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Remarkably Warm Start to February

Remarkably Warm Start to February:

The record-setting warm December-January is being punctuated with an exclamation mark during the first 8 days of February which are averaging 25.2°F above normal on a statewide basis. In fact, these are the warmest first 8 days of February in state history, surpassing 1991 and 2005.

Over 40 climate stations have reported multiple days of 50° F or higher maximum temperatures so far this month, including northern locations such as Baudette, Tower, and Itasca State Park. Within the statewide climate observing network over 120 new daily high maximum temperatures have been set and over 140 new warm daily minimum temperature records have been set during the first 8 days of the month. Many overnight low temperatures remained above freezing this week, even as far north as International Falls where the low temperature was 36°F on February 8th. This prolonged the thawing cycle for soils and lakes, as ice thickness declined to unsafe levels in many areas, and soils completely thawed out.

The relative absence of soil frost and snow cover over 70 percent of the state landscape is very rare for this time of year. In fact, the warmer than normal soil temperatures will make it difficult for snowfall to stick around over the second half of February even if air temperatures are cold enough to produce some snowfall.

Citizens have been tapping their maple tress for early sap flow, and also noticing early bud formation on many trees and shrubs. My wife and I have notice many birds cleaning up in the bird bath as well.

Outlook guidance suggests that temperatures will slowly drop closer to normal for the balance of the month, but no Arctic Outbreak, or even prolonged spell of colder than normal temperatures is seen.

125th Anniversary of the Great Arctic Outbreak of 1899:

Today is the anniversary of two arctic cold outbreaks which produced some rather striking effects on the mighty Mississippi River. On this date in 1835 and again in 1899 the river was frozen deeply at Ft Snelling, allowing for foot and sleigh traffic. Low temperatures in Minnesota ranged from the -30s F to the -50s F. The Mississippi River was also frozen enough for skating and sledding as far south as St Louis, and ice floes were observed entering the Gulf of Mexico out of New Orleans. Climate measurements were rare in 1835, but in 1899 the Great Arctic Outbreak was well documented by the Weather Service. On the morning of February 9 of 1899 while many climate stations in Minnesota were reporting temperatures in the minus 40s to minus 50s F, parts of Louisiana recorded their all-time coldest temperatures with 7 degrees F at New Orleans and -4 degrees F at Shreveport. The 1899 cold wave struck the Gulf and eastern seaboard states with great ferocity. Parts of Florida received 3.5 inches of snow and other record lows occurred including:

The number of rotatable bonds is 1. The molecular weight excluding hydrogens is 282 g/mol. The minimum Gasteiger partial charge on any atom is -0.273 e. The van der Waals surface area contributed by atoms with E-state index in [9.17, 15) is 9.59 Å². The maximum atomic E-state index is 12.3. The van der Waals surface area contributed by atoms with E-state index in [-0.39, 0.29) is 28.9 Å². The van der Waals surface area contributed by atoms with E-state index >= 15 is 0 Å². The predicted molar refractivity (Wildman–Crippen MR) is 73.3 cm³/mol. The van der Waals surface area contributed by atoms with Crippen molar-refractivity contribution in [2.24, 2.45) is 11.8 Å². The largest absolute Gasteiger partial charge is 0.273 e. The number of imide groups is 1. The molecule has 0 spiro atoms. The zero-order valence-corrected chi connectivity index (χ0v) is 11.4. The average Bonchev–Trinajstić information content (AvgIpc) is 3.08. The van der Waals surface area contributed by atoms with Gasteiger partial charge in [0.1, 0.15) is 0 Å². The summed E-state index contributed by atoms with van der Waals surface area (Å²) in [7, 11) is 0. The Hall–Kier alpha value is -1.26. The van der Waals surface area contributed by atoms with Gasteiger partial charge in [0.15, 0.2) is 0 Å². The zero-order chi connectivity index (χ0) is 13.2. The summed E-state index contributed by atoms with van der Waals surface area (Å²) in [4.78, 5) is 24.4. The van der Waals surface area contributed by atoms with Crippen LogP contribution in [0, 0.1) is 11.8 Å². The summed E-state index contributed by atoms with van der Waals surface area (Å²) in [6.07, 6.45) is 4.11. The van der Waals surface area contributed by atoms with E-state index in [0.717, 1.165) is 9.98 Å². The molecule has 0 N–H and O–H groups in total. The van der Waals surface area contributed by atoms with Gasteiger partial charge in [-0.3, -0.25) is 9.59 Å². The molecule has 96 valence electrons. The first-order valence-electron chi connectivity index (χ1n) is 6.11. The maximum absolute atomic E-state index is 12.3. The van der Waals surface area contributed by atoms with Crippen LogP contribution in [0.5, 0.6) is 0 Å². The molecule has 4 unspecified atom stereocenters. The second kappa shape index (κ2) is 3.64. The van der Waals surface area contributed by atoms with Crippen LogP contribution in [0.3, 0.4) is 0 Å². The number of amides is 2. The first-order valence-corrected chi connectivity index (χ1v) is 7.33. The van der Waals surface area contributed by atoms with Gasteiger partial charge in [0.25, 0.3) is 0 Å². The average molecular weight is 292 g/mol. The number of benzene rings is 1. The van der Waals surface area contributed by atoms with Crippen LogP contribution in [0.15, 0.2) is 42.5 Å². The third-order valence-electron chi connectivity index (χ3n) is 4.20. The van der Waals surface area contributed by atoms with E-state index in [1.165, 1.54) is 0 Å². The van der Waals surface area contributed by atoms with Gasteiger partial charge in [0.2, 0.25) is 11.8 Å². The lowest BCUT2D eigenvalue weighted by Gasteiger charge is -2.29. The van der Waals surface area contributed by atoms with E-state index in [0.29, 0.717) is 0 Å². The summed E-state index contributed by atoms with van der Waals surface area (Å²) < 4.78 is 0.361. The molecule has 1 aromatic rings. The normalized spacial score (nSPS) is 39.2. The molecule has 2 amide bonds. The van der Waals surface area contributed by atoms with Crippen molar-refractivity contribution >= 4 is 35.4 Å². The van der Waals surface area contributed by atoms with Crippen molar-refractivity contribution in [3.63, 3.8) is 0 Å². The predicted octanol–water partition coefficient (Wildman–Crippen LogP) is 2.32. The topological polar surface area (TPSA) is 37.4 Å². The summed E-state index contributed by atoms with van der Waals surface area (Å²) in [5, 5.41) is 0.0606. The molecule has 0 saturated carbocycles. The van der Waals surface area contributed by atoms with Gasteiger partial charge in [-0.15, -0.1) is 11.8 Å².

-6 degrees F at Atlanta 10 degrees F at Jacksonville
-2 degrees F at Tallahassee -15 degrees F in Washington, D.C.

Weekly Weather Potpourri:

Record-setting rains brought floods and landslides to much of southern California earlier this week, over Sunday through Tuesday. Many climate stations reported over 5 inches of rain. Long Beach reported over 7.5 inches, downtown LA reported 8.88 inches, and San Gabriel Canyon reported just under 10 inches. The mountains east of LA reported from 2 to 4 feet of fresh snow. The Weather Underground provided a more detailed narrative about this storms on their web site.